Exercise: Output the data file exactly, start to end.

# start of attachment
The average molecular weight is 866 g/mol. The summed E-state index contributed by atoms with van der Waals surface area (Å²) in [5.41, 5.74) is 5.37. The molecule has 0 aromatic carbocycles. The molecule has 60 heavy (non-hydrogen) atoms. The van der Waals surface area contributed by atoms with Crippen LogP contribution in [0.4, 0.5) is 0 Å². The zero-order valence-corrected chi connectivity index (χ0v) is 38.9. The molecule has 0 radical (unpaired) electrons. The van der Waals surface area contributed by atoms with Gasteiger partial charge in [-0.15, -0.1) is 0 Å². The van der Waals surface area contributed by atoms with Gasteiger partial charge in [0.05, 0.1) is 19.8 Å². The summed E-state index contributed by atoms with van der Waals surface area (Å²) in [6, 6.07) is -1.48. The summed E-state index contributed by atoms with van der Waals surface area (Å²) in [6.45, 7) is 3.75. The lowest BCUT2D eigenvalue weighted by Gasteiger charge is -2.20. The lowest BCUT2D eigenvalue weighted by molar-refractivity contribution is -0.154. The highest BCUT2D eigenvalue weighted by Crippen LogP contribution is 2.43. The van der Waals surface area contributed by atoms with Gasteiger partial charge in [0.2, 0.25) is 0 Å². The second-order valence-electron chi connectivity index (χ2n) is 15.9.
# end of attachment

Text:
The average molecular weight is 866 g/mol. The summed E-state index contributed by atoms with van der Waals surface area (Å²) in [5.41, 5.74) is 5.37. The molecule has 0 aromatic carbocycles. The molecule has 60 heavy (non-hydrogen) atoms. The van der Waals surface area contributed by atoms with Crippen LogP contribution in [0.4, 0.5) is 0 Å². The zero-order valence-corrected chi connectivity index (χ0v) is 38.9. The molecule has 0 radical (unpaired) electrons. The van der Waals surface area contributed by atoms with Gasteiger partial charge in [-0.15, -0.1) is 0 Å². The van der Waals surface area contributed by atoms with Gasteiger partial charge in [0.05, 0.1) is 19.8 Å². The summed E-state index contributed by atoms with van der Waals surface area (Å²) in [6, 6.07) is -1.48. The summed E-state index contributed by atoms with van der Waals surface area (Å²) in [6.45, 7) is 3.75. The lowest BCUT2D eigenvalue weighted by Gasteiger charge is -2.20. The lowest BCUT2D eigenvalue weighted by molar-refractivity contribution is -0.154. The highest BCUT2D eigenvalue weighted by Crippen LogP contribution is 2.43. The van der Waals surface area contributed by atoms with Gasteiger partial charge in [0.2, 0.25) is 0 Å². The second-order valence-electron chi connectivity index (χ2n) is 15.9.